... (Gasp!) sustainable!   

... (Gasp!) economically-beneficial for the majority, and not for a privileged and connected few at the expense of that majority! 

... (Gasp!) environmentally-friendly, and beneficial for the quality of life of families and for all ethnicities and socioeconomic groups! 

Of course, if one dares oppose the powers that be, there are all sorts of legal and verbal slapdowns, threats, belittlings and attacks. 

I saw it when the Westside gathered around and took on a crude, conquering and seemingly-corrupt uber-developer Alan Casden and his enabling cronies in the Villaraigosa administration, and I am seeing it now throughout the City of Los Angeles when Neighborhood Councils and grassroots groups are denied compromise arrangements in favor of godawful, prima facie, and environmentally-harmful overdevelopments.  

So it's safe to say that more transportation funding is needed this November--a "yes" vote on "Measure R-2" for a half-cent sales tax hike is in order. 

But so is a Neighborhood Integrity Initiative this spring to allow our laws, common sense, City bylaws, and environmental justice to be preserved and upheld. 

And the time to raise the issue of a legal authority in the City to defend our Bylaws and zoning/planning laws and Community Plans for average, ordinary, non-wealthy Angelenos is also coming due.  

The Bylaws and job description of the City Attorney is NOT to protect ordinary Angelenos but to protect the City Council and other Downtown powers--deal with that! 

But a Neighborhood Council legal office of some stature and power, to enhance the role of Neighborhood Councils and to not require poor and middle-income Angelenos the need to pay for expensive legal counsel and protect themselves and their communities is something that would be great for L.A.'s Downtown gods and goddesses to have to deal with, too.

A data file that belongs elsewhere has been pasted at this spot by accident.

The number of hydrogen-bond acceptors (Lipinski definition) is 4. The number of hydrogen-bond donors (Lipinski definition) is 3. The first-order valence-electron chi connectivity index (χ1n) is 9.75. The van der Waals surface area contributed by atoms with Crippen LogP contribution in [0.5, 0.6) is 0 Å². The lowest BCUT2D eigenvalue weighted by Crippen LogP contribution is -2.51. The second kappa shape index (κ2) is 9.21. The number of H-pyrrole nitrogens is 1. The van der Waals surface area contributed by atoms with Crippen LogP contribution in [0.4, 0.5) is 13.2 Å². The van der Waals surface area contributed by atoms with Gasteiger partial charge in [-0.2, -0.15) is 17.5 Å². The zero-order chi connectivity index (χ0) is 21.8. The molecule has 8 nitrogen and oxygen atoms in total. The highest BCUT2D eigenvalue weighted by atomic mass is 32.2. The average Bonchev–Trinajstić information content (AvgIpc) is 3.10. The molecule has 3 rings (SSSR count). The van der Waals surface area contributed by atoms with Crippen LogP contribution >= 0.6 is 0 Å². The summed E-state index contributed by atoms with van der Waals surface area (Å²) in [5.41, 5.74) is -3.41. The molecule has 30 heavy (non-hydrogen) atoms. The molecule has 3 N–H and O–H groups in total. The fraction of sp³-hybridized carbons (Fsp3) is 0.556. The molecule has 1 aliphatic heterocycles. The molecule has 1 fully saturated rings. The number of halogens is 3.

We DO need more transportation, densification, developments, affordable housing, etc. but in a matter that is both legally, mathematically, scientifically and environmentally sound. 

Common Sense, Common Decency, and Common Cause: the smashmouth era of Antonio Villaraigosa is over, the kinder but still troubling era of Eric Garcetti is in full swing ... 

... but the future of LA, where Downtown isn't always at war with its citizenry, is still worth the fight.   

And it's a fight that Neighborhood Councils and grassroots groups will have to take up.

 

(Ken Alpern is a Westside Village Zone Director and Board member of the Mar Vista Community Council (MVCC), previously co-chaired its Planning and Outreach Committees, and currently is Co-Chair of its MVCC Transportation/Infrastructure Committee. He is co-chair of the CD11Transportation Advisory Committee and chairs the nonprofit Transit Coalition, and can be reached at  [email protected]. He also co-chairs the grassroots Friends of the Green Line at www.fogl.us. The views expressed in this article are solely those of Mr. Alpern.)

-cw